Stop The Presses! It’s Snowing In Westport!

You may be in Anguilla, Belize or Cabo.

As you bake on the beach under an unbearably hot sun, weary from deciding whether to order a margarita or piña colada, feeling homesick for the 06880, here’s a little reminder of what you’re missing:

(Photo/Betsy Phillips Kahn)

(Photo/Betsy Phillips Kahn)

Don’t worry. Whenever you come back, there will be some snow waiting for you.

22 responses to “Stop The Presses! It’s Snowing In Westport!

  1. We’re here with you, Dan, and guess what? 28 days ’til spring! We’ll be feeling it a lot sooner, too…that’s the beauty of New England.

  2. More importantly, if you’re coming back soon, I hope someone has been clearing your front door and/or garage because you may not be getting inside without a shovel…

  3. Thank you Betsy Phillips Kahn for the wonderful photo!

  4. Funny how global warming quickly became climate change.

    • Not funny. Pretty serious. And “global warming” was always a misnomer. “Climate change” was always a better term. It shows how interrelated our entire planet is. You’re not a climate change denier, are you Bart?

      • Dan. I could answer your question in so many ways. First, I do have a problem when we change the ‘naming’ of an issue to suit the current situation. For years it was global warming. Now that it has been cold in so many areas of the world, the cause had to change the name. So what is it?

        I also have a real concern when we stop things like the Keystone pipeline that would continue to get us off Mid East oil, and we use the excuse of global warming-I’m sorry-climate change. Study after study show it will have zero effect yet we stop it. The pipeline would create thousands of high paying jobs which we need, and get us off Mid East oil. But somehow it gets held up due to global warming–sorry-climate change. Silly me.

        But I have taken the time to sit in serious meetings by very knowledgable people regarding the subject. One lives in Greenwich. He is quite good. It would be interesting to see current data and see how it challenges or agrees with his thesis.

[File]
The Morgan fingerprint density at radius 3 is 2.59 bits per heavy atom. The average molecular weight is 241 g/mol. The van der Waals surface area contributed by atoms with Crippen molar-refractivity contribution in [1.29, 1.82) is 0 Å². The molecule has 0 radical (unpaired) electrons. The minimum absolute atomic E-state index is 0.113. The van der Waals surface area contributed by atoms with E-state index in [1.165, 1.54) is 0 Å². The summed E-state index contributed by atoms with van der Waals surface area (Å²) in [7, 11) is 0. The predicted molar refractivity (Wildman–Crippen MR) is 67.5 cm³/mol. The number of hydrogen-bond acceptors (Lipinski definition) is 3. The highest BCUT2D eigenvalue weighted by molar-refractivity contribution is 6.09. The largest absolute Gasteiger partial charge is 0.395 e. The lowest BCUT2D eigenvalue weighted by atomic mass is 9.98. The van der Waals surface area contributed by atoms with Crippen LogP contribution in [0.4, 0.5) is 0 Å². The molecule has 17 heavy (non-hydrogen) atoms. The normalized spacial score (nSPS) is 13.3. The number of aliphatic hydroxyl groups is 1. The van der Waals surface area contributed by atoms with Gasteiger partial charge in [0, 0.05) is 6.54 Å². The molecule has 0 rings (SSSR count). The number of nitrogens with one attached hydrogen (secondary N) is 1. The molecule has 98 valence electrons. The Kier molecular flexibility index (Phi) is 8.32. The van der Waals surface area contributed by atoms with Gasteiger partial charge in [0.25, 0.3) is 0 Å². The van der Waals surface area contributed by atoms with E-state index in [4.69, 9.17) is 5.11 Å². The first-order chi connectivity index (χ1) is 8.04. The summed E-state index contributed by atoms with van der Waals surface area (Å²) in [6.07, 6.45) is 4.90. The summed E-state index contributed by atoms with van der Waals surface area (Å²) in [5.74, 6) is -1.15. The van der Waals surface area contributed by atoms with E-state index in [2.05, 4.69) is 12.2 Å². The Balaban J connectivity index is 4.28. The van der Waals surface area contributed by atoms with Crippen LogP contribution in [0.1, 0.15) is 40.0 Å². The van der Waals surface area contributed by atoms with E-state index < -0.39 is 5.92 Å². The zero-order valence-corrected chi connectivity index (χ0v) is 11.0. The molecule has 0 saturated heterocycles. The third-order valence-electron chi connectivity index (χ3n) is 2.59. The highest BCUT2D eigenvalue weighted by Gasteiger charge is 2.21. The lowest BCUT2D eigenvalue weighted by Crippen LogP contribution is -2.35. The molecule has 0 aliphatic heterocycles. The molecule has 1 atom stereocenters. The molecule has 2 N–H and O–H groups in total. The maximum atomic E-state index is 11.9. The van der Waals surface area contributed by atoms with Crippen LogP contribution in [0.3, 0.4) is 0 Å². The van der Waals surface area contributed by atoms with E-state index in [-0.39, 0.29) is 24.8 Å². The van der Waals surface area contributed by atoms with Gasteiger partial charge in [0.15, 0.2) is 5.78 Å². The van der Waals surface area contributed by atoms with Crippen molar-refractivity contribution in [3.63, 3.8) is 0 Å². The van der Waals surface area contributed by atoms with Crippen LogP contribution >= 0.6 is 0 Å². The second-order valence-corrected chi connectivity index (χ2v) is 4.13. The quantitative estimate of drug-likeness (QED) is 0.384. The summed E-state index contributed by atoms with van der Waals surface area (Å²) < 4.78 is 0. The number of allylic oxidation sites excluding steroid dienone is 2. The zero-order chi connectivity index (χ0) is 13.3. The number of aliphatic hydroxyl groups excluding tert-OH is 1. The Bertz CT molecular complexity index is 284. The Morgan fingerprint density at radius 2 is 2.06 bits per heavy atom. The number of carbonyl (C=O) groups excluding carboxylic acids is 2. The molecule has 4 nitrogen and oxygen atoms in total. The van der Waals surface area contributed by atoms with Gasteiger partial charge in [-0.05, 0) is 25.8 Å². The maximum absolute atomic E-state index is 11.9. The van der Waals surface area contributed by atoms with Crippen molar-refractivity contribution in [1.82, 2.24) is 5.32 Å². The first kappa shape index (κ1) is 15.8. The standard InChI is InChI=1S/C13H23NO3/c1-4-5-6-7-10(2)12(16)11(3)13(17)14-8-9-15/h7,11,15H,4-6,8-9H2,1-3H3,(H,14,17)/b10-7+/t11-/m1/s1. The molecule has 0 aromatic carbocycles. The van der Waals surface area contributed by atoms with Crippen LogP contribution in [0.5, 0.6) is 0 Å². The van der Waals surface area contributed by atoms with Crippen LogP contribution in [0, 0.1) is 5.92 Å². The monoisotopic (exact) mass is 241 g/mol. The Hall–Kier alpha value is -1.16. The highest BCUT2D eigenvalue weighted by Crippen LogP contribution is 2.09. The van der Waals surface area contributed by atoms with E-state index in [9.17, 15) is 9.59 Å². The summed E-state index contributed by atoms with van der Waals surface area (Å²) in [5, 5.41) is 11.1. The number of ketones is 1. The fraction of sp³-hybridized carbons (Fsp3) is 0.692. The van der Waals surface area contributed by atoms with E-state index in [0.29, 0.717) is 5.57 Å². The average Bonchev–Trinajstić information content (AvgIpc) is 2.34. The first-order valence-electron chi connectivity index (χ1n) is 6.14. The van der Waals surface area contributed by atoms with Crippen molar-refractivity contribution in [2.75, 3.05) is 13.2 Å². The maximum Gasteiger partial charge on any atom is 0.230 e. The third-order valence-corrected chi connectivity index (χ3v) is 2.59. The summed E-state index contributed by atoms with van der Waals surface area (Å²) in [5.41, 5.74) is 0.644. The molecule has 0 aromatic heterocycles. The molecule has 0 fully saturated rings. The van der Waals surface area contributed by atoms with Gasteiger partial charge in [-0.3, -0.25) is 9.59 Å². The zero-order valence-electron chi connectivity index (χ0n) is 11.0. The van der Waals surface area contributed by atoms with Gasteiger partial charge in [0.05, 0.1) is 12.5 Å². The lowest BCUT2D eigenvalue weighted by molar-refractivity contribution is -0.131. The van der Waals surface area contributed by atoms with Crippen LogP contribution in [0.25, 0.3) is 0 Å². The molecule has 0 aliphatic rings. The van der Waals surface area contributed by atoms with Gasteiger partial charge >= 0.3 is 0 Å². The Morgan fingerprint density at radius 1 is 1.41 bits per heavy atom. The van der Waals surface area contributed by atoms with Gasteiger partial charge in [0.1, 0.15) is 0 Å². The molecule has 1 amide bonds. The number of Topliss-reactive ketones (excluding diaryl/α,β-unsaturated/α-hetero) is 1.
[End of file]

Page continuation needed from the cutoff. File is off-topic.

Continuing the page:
I am concerned as we sidebars the subject we have caused very important projects to be held. Infrastructure projects can only help this country.

        I also would debate what is important. As we are dealing with very cold temperatures and many areas around the country are, is shortage of oil or propane or naturals has good or bad. Is buying oil from people who hate us good or bad. Should we transport oil by rail or by pipeline? Or allow the Chinese to get it who, if we believe it actually exists, have more impact than we do.

        So Dan. Lots to think of as we change the name to suit the current environment.

        • Nancy Hunter Wilson

          Canada dosen’t hate you (or the Chinese).

        • Great questions, Bart — thanks for posing them. Keystone is a pretty complex question. Politics has definitely become part of it, perhaps obscuring a more productive debate on its pros and cons (environmental and economic).

          As for nomenclature, virtually every credible scientist — of every political persuasion — agrees that whether you call it “global warming” or “climate change,” the effect of human beings on our planet is the greatest threat to our survival we’ve ever seen.

        • As it turns out, the term ‘climate change’ has been used for decades. As noted, The Proceedings of the National Academy of Sciences published “Carbon Dioxide and its Role in Climate Change” in 1970:
          Global warming is still very much alive and well. It is the term used to describe the unprecedented warming trend our world has seen over the last century. 10 of the hottest years on record have occurred since 1998 (
          Even as I sit through my second week of incredibly unusual snow days here in Atlanta, I still am able to understand the difference between weather and climate. So yes, climate change is occurring, and has probably made an impact on this winter’s bizarre polar vertex:…and global warming, the term to describe the trend of increasing global mean temperatures (almost certainly caused by human activity), agreed upon by over 97% of the world’s leading scientists, is very much real and still widely accepted.